Lightning Photography

Although I already have some good pictures in my portfolio, I wanted to know if there were any special techniques or equipment to make lightning photography a bit safer. This might be a bit like asking if there's any safer way to swallow swords, but I thought I heard about a device that allows you to isolate your camera outside the vehicle.

There's always going to be a risk, but if there's anything out there that helps one to avoid becoming a statistic, I'd be interested to hear about it.
 
What do you shoot with? If you use a 20D, this is your best bet for remote controlling the camera from your car:

Canon LC-5 Wireless Controller Set

Lets you fire the shutter from up to 100 yards away. Pricey as heck though. If you use the digital Rebel, you can use this:

Canon RC-1 remote

Nowhere near the range, but only $25. Note that you HAVE to be in front of the camera to use the RC-1, which kinda makes it hard to use without being in the shot (unless you're using telephoto). You may be able to get kinda outta the way and still use it too -- I dunno, I don't have one. :)

If you're shooting Nikon, then I dunno -- I've never seen a wireless remote for sale for Nikon. There probably is such a thing, though.

If you're using a P&S digital, then you should invest in rubber boots. ;)

There are also some lightning triggers out there -- devices that fire the shutter when it detects a flash of light. Not sure how well these work, but if you google "lightning trigger", you'll probably find a few. here is a review of one of them.
 
I seem to remember seeing a pneumatic cable release some time ago at the local camera store here. They sold it and I have never seen another one. It had a long, clear tube with a large plastic chamber that you squeezed, kind of like a blood pressure instrument.

That's all well and good unless you have a manual camera like me and have to advance the film. My method is wait for a nearby strike to happen, immediately run out, wind the film, open the shutter, and quickly get back in the car :)
 
Originally posted by Dan Robinson
I seem to remember seeing a pneumatic cable release some time ago at the local camera store here. They sold it and I have never seen another one. It had a long, clear tube with a large plastic chamber that you squeezed, kind of like a blood pressure instrument.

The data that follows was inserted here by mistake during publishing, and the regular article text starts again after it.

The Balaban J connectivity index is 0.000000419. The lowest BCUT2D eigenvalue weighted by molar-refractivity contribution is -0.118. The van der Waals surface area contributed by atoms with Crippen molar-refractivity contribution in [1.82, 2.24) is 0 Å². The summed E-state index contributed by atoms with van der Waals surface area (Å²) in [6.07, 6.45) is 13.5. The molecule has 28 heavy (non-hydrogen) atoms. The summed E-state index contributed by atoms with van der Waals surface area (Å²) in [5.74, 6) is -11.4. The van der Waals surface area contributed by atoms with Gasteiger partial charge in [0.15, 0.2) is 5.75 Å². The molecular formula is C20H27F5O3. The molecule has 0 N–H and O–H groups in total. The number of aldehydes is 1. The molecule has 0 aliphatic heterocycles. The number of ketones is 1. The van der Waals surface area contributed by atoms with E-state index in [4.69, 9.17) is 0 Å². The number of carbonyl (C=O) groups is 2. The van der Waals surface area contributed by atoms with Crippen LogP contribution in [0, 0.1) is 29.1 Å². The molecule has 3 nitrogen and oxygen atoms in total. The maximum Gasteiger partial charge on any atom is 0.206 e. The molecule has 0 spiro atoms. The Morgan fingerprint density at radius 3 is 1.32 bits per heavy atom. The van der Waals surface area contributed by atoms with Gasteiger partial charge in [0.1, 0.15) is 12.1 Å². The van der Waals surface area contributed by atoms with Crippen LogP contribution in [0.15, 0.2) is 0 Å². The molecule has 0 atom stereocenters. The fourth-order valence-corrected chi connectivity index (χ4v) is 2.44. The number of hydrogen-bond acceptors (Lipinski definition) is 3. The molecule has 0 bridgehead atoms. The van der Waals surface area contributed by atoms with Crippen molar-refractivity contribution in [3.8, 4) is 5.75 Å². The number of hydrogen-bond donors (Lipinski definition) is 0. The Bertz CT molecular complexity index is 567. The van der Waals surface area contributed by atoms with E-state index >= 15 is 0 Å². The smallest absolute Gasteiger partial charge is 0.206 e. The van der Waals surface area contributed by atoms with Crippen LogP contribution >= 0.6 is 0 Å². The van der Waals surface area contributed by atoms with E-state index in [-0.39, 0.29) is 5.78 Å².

That'd work if you have a mechanical plunger type cable release like in a Pentax K-1000 or a Olympus OM-1... most new stuff is electronic and wouldn't take a mechnical plunger.
 
Originally posted by Ryan McGinnis
That'd work if you have a mechanical plunger type cable release like in a Pentax K-1000 or a Olympus OM-1... most new stuff is electronic and wouldn't take a mechnical plunger.

Ahh - that's right...that would be a problem. If you could find a cheap electronic remote, you might be able to crack it open and manually fire the shutter using a mechanical conection that closed a switch pneumatically or with a radio signal. Buy a $20 RC car from Radio Shack, take the steering actuator out of the car and use it to fire the shutter on the electronic release.
 
I will tell you the thing thats gets my goat...I am not sure about the Canon cameras but the Nikon D70 has a remote and it is not much money at all but the thing is the sensor for the remote is in the front of the camera which makes it hard to open and close from the back of the camera if you were in a car or something like that..I guess maybe if you were on the side of the camera it might work but I am for the most part where the camera is located which is under the back door of the Jeep...Works good
 
I shoot with a Canon Rebel XT, and there are two remotes available for it; the credit-card sized remote that works on IR and the wire remote. To work the credit-card remote, you have to be in front of the camera, which I always found to be detrimental to the kind of photography we're doing here. I bought the wired remote, and it works well, but it would also make a nice conductor, too :shock:

Actually, the idea of cannibalizing a cheap RC car is a way cool idea. I could take the wired remote apart, and maybe use a subminiature relay as a switch!

I just don't like the idea of being a target, as I had some rather close calls last year. You know when you feel the charge on your body and the heat on your face that you're way to close. Still though, it's damn beautiful, isn't it?
 
You know when you feel the charge on your body and the heat on your face that you're way to close.

Yike. I've been shooting lightning for 9 years and have not felt that. Heard stories like that from fishermen; they were in imminent danger. Careful y'all -
 
ok first of all i'd like to thank everyone on this site for all the usefull info that led me to my first tornado after about 7 years of chasing. I caught the Beatrice, and Hanover tornados this year. This is my first post so please bear with me, i'm still a noob and I strongly believe that the only stupid question is one not asked. That being said my question is this:....